According to the 2015 Global Hunger Index (GHI), a joint publication by IFPRI, Concern Worldwide, and Welthungerhilfe, significant progress has been made in decreasing levels of global hunger. The 2015 GHI for the developing world fell 27 percent from the 2000 GHI. However, the levels of hunger in the world are still unacceptably high, with 795 million people going hungry, one in four children affected by stunting, and 9 percent of children are affected by wasting.
For the last ten years, IFPRI has calculated the GHI in order to chart progress over time and country by country. This is the tenth year that IFPRI has calculated the GHI, with an interactive map showing where hunger levels are most dire.
More than 13 million people were uprooted due to violence in 2014. Conflict has forced 42,500 people per day to flee their homes. More than 40 countries have been affected by internal conflict since 2000, most dealing with multiple civil wars within the last decade. These conflicts deeply affect human welfare, trapping citizens in a cycle of poverty. Countries suffering from repeated and protracted conflict are more likely to experience higher levels of malnutrition, reduced access to education, and higher infant mortality rates than a more stable country.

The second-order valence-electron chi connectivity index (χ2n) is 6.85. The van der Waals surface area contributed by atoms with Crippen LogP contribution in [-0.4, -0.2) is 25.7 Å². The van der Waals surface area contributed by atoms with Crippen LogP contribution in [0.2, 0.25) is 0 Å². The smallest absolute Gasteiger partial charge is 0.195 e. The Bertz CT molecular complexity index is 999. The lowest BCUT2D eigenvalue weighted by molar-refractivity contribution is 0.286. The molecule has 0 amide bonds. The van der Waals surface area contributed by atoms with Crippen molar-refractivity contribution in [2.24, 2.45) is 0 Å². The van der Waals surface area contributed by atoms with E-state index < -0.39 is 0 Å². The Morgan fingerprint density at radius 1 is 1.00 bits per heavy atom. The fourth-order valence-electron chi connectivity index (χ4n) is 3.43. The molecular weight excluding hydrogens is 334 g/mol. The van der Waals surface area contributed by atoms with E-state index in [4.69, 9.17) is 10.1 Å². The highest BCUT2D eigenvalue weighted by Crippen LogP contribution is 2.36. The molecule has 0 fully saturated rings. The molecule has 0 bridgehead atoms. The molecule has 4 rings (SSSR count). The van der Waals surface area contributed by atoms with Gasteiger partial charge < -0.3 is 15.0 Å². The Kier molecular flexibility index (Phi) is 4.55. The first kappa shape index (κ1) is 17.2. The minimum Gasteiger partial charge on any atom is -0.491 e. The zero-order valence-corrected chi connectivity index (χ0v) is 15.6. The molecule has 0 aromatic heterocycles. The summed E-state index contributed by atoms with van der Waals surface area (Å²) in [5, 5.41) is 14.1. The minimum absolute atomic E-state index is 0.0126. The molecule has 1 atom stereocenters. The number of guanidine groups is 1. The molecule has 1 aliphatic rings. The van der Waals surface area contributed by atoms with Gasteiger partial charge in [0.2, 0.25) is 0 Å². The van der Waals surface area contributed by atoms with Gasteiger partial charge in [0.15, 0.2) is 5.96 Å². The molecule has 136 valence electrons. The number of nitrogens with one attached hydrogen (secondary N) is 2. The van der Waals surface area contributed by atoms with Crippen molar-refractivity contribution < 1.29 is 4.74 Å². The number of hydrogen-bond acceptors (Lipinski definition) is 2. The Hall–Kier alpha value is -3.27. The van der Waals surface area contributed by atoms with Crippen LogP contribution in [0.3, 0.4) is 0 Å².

It is unsurprising that the first two of the three countries with the highest index numbers – the Central African Republic, Chad, and Zambia – are experiencing persistent violent conflict and instability. Due to insufficient data, indexes could not be created for some of the world’s most dire situations, such as Libya, Syria, South Sudan, the Democratic Republic of Congo, and Somalia.
Conflicts in areas such as Syria, Afghanistan, Somalia and South Sudan have presented complex situations with a shifting nature to the conflict that make peace settlements challenging. This year’s report has drawn a direct linkage between regions where poverty is most severe and persistent and armed conflict. In order to properly address the implementation of this year’s UN Sustainable Development Goals (SDGs), the international community must find durable and long-lasting solutions to conflict in order eliminate food insecurity.
Below is a chart of index numbers from The Hunger Project’s program countries.